What went wrong? After all, Wanda is very good at pouring cement and building on a mega scale. Until recently it had plans to build what would, if completed, become the world’s largest film studio in Qingdao, the once-upon-a-time German concession that produces the beer (Tsingtao) that has put China on the world beer map. Now even these plans have changed, and the project is being sold to another property developer. Perhaps Wanda is learning that building a good film studio (or theme park) and having a film studio that makes good films, or a theme park that attracts good attendance, are two different things. What seems to be missing in Wanda’s theme parks is the soft infrastructure, the copyrighted content that makes the Disney experience so special for so many visitors, whether in China or elsewhere.

The content ecosystem is what has driven the success of Disney parks, although marketing, technical innovations, and crowd management are also part of that formula. Even with all of Disney’s experience, it has not always been easy to transport the model to foreign shores. The Paris and Tokyo Disney parks have struggled over the years, and it took 7 years for Disney’s Hong Kong JV to turn a profit. Those lessons from Hong Kong seem to have been learned and Shanghai Disney appears to be well launched, with 11 million visitors in its first year of operation, exceeding forecasts. It is the virtuous cycle of the movie launch that builds recognition of the characters, that in turn attract customers to the rides and attractions, and to the merchandise. Without the “secret sauce” of copyrighted content, a park is just a collection of rides and buildings, with some vague and unrecognizable characters wandering around.

The “secret sauce” is what Wanda is missing, and what China generally (there are exceptions, such as the Monkey King) does not have. China can of course build upon its traditional stories, just as Disney initially built on folk tales or traditional children’s stories, but this will take time and a respect for copyright protection that is generally lacking. Protected by its copyrights, Disney has carefully nurtured its crown jewels, the copyrighted and trademarked denizens of the Magic Kingdom and other parts of the Disney universe. It has been careful to ensure that the value of its stories and characters has been protected and not diluted or distorted. As far as the Walt Disney Company is concerned, Snow White remains as pure today as she was when the first Disney film version was launched in the 1930s.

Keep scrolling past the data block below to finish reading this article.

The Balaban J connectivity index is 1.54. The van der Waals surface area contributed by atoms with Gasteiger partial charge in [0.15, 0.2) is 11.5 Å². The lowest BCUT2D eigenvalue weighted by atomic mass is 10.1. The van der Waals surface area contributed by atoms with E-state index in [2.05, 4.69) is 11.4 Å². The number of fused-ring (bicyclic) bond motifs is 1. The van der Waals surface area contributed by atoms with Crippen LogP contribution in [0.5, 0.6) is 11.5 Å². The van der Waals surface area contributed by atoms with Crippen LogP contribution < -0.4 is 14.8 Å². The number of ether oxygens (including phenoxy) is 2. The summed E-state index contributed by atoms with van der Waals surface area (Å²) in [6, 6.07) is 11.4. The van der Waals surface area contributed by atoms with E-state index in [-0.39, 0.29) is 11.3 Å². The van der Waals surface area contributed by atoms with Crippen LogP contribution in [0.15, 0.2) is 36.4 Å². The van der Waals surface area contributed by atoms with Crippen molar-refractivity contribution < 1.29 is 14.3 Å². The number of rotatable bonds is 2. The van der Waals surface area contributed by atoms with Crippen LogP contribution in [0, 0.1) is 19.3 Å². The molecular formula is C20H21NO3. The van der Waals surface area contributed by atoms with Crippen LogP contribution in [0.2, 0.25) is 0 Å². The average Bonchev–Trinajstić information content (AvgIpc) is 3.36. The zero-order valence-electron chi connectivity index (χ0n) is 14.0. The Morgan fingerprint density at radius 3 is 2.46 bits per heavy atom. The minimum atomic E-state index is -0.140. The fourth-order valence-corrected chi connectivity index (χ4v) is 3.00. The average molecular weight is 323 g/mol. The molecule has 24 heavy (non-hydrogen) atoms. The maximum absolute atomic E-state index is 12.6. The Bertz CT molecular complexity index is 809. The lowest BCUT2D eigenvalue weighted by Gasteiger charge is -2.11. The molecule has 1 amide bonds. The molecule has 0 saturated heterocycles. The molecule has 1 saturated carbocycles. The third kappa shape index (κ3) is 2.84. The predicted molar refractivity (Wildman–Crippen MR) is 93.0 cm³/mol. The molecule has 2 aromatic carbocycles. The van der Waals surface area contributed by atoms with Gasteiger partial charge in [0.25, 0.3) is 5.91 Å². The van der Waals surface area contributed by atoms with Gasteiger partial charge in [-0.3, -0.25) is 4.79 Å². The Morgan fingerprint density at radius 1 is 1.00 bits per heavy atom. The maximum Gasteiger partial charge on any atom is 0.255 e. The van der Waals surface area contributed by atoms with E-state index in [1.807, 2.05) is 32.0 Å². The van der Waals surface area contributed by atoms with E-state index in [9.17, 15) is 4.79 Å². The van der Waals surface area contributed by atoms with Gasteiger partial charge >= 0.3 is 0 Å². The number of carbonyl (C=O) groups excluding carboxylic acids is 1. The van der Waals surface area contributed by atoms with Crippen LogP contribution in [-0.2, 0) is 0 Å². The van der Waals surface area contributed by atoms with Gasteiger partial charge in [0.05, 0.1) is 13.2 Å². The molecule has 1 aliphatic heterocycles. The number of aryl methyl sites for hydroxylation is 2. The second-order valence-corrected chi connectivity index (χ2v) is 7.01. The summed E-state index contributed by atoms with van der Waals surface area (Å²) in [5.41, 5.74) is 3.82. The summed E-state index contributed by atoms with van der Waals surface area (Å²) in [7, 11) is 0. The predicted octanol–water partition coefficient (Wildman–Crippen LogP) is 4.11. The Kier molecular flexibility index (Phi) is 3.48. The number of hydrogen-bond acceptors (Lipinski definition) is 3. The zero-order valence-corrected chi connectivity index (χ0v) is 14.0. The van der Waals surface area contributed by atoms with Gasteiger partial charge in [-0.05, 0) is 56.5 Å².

The tale of Disney versus Wanda in China is a story of experience versus upstart, of care and patience over impatience and speed but most of all, of “softpower” content over hard infrastructure. It is a tale that illustrates convincingly the value of copyright and of content, and is a lesson that Wanda has learned the hard way. Without the protection of its content enabled by strong intellectual property policies—within the company, and through domestic legislation and international agreements— Disney’s attractions would also be just a collection of shopping malls, rides and food outlets of diminishing interest to media-savvy consumers.

In time, China will probably have its own Disney equivalent, (although with a Party content apparatus that puts Winnie the Pooh on the blocked list this will be an uphill struggle) but the bulldozer approach of Wanda’s Chairman Wang will not likely be the way to achieve it. It will require a longer and stronger investment in content creation and protection, leveraging the value of copyrighted content to turn bricks and mortar into the “magic” that generates strong economic returns generation after generation.

© Hugh Stephens, 2017. All Rights Reserved.

Author: hughstephensblog

I am a former Canadian foreign service officer and a retired executive with Time Warner. In both capacities I worked for many years in Asia. I have been writing this copyright blog since 2016, and recently published a book "In Defence of Copyright" to raise awareness of the importance of good copyright protection in Canada and globally. It is written from and for the layman's perspective (not a legal text or scholarly work), illustrated with some of the unusual copyright stories drawn from the blog. Available on Amazon and local book stores.